The benefits of collaboration outside of the network of M.D. specialists in today's medicine are becoming apparent. The successful M.D. does not have the time to incorporate much of the time intensive aspects of Complementary Medicine into the treatment protocol. It is not only in the patient's best interest to involve other Complementary specialties in the treatment plan in many cases, but it is also a practical consideration for the M.D., osteopath, chiropractor, physical therapist, psychiatrist, psychologist, clinical nursing specialist and naturopath. This L.Ac. brings a long history of collaboration, especially in the field of Occupational Medicine and Workers" Compensation, to the table. He is also knowledgeable and experienced with integrating Complementary Medicine into treatment with cancer, autoimmune dysfunction, endocrine dysfunction, and fertility therapies.

Health Reform is topic that is a concern to everyone, patients and physicians alike. The cost of health care has topped $2.5 trillion per year, or about $1860 per person, and is rising rapidly. Physicians are finding that new paradigms are necessary to repair this system, and patients are demanding change. Some physicians, such as Dr. David Newman, an ER physician at St. Luke's in New York, and the author of “Hippocrates‘ Shadow” writes that medical doctors must expand their thinking beyond prescriptions and procedures to get the patient well in an era of health care reform. Integrative medicine offers the physician a partner to help educate the patient to healthier diet and lifestyle options, as well as effective Complementary treatments. The Medical Doctor often does not have the time to devote to patient instruction and guidance as does the Licensed Acupuncturist. In addition, the scope of practice of the California Licensed Acupuncturist may bring a host of therapies and knowledge to the treatment team to augment the knowldedge and skill of the M.D. or other physician.

A good working relationship involves a secondary physician who receives a treatment recommendation and short report or diagnosis from the primary treating physician and adheres to the case management guidelines. A short progress report following the course of therapy helps the primary physician keep track of the patient progress. Conversely, this secondary physician becomes acquainted with other specialists that show interest in complementary integrative medicine and is able to recommend physicians to their regular patients who have the the open attitude toward Complementary and Integrative Medicine that many patients are seeking today. With the practice website, a large number of patients can easily find the recommended physician that they need when a new health problem arises. As more and more patients become interested in Complementary Medicine and preventive measures with a holistic perspective, this type of collaboration becomes an important aspect of the medical doctor in the twenty-first century.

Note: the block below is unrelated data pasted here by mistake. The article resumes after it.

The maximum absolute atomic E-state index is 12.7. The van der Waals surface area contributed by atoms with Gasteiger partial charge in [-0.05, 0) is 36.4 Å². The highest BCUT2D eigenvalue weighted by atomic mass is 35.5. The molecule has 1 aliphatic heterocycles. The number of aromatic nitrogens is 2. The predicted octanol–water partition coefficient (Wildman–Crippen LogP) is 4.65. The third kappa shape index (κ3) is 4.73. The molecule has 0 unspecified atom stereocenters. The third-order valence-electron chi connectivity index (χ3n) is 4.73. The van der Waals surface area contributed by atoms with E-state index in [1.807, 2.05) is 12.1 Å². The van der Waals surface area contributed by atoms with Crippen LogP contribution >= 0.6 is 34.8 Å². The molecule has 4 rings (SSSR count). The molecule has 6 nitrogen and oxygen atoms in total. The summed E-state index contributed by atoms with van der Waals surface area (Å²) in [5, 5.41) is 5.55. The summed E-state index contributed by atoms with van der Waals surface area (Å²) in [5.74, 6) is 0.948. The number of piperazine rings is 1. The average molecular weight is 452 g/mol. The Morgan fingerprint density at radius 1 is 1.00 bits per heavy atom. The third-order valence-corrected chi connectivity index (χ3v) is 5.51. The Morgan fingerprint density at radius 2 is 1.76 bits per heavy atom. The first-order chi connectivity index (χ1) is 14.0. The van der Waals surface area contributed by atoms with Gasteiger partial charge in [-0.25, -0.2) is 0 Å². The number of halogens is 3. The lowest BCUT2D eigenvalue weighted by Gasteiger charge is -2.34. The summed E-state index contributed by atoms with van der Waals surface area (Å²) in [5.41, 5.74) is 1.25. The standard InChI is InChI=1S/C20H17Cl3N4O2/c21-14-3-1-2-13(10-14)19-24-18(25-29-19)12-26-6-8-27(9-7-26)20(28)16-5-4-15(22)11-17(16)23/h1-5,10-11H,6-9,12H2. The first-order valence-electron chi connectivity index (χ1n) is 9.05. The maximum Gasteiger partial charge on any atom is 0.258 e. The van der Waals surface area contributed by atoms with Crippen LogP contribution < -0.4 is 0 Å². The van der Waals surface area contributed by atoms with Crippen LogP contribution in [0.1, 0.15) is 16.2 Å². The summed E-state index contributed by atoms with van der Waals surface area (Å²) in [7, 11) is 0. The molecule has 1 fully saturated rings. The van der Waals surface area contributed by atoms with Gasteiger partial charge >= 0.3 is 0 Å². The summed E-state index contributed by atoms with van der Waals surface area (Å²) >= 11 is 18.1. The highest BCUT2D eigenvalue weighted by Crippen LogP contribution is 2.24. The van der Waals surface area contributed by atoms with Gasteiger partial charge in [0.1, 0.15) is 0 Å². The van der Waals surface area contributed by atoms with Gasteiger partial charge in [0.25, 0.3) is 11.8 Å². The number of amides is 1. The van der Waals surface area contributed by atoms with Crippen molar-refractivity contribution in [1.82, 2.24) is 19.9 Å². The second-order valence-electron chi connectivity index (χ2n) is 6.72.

This type of collaboration helps build patient confidence and allows the physician to have another specialist answer questions that may be outside of their scope of clinical experience. An M.D. often has a tight schedule and needs another physician to take the time to explain such subjects as guidance with nutritional supplements, herbal formulas, ergonomics, or to explain just how acupuncture works. It also allows the primary physician to offer a greater variety of therapies to their patient, and thus expands their practice, in this case offering myofascial release, neuromuscular reeducation, soft tissue manipulation, patient training in targeted stretch and exercise, as well as correction of body mechanics, in addition to acupuncture. This type of thorough and holistic treatment protocol performed before surgery insures a better outcome, and performed following surgery results in patients achieving quicker functional restoration and avoiding the scar tissue adhesions that inhibit range of motion and create chronic pain.